In the Gaza Strip, Israeli forces killed a member of Islamic Jihad’s military wing and two of his sons early Friday with an airstrike near Rafah. A statement from Islamic Jihad, which has been fighting Israel alongside Hamas, the Islamist militant group that controls Gaza, said that the airstrike killed Salah Abu Hassanein, 45, and his sons, ages 15 and 12, in the entrance to their home. Mr. Hassanein was a spokesman for Islamic Jihad’s militia, the Al-Quds Brigades.
The Israeli military, which has made a point of targeting Islamic Jihad and Hamas operatives, said that besides Mr. Hassanein, it had killed eight others in recent days. It announced that a 36-year-old reservist was killed Friday in combat in northern Gaza. And it said it had concluded that Staff Sgt. Oron Shaul, a soldier who had been missing in Gaza since Sunday, was killed in battle. The military wing of Hamas claimed to be holding him captive, but did not offer any evidence or details of his condition.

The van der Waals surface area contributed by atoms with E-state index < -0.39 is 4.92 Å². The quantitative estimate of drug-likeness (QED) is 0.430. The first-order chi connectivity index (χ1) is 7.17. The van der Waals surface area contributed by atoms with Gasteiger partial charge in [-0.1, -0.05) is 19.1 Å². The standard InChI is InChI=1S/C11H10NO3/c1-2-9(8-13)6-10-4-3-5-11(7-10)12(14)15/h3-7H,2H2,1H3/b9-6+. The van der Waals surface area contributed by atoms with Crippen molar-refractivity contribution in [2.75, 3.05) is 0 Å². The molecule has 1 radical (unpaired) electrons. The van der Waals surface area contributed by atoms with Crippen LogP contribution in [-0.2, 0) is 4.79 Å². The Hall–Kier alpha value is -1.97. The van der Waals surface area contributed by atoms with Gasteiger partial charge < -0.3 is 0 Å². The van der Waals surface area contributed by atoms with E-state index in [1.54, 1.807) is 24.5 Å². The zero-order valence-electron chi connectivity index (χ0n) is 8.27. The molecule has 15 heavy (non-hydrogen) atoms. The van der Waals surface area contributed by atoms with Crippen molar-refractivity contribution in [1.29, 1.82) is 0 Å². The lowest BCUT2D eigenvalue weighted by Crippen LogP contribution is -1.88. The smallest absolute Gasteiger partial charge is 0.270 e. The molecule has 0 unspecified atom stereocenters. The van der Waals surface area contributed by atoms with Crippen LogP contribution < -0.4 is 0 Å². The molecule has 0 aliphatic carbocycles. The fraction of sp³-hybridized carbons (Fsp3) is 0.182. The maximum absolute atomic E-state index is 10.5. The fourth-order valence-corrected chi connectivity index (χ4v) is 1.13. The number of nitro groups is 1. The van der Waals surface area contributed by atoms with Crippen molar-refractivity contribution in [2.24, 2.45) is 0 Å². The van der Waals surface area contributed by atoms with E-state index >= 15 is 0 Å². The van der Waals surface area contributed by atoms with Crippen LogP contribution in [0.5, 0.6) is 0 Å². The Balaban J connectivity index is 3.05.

The military statement said that a special committee had considered all the religious, medical and other relevant issues and had classified Sergeant Shaul as “a soldier killed in action whose burial site is unknown.” A military spokesman refused to elaborate.
Sergeant Shaul was one of seven soldiers who entered the Gaza Strip early on Sunday in an armored personnel carrier that was stopped in the Shejaiya neighborhood of Gaza City and then was hit and incinerated by an antitank missile. The remains of the other six soldiers were found and recovered, but Sergeant Shaul’s were not, and it was not initially clear whether he was dead or alive.
Palestinian militants in Gaza continued to fire rockets into Israel on Friday. The Israeli military said two were intercepted over Tel Aviv by the country’s Iron Dome antimissile system, but shrapnel from another damaged an apartment building in the coastal city of Ashkelon.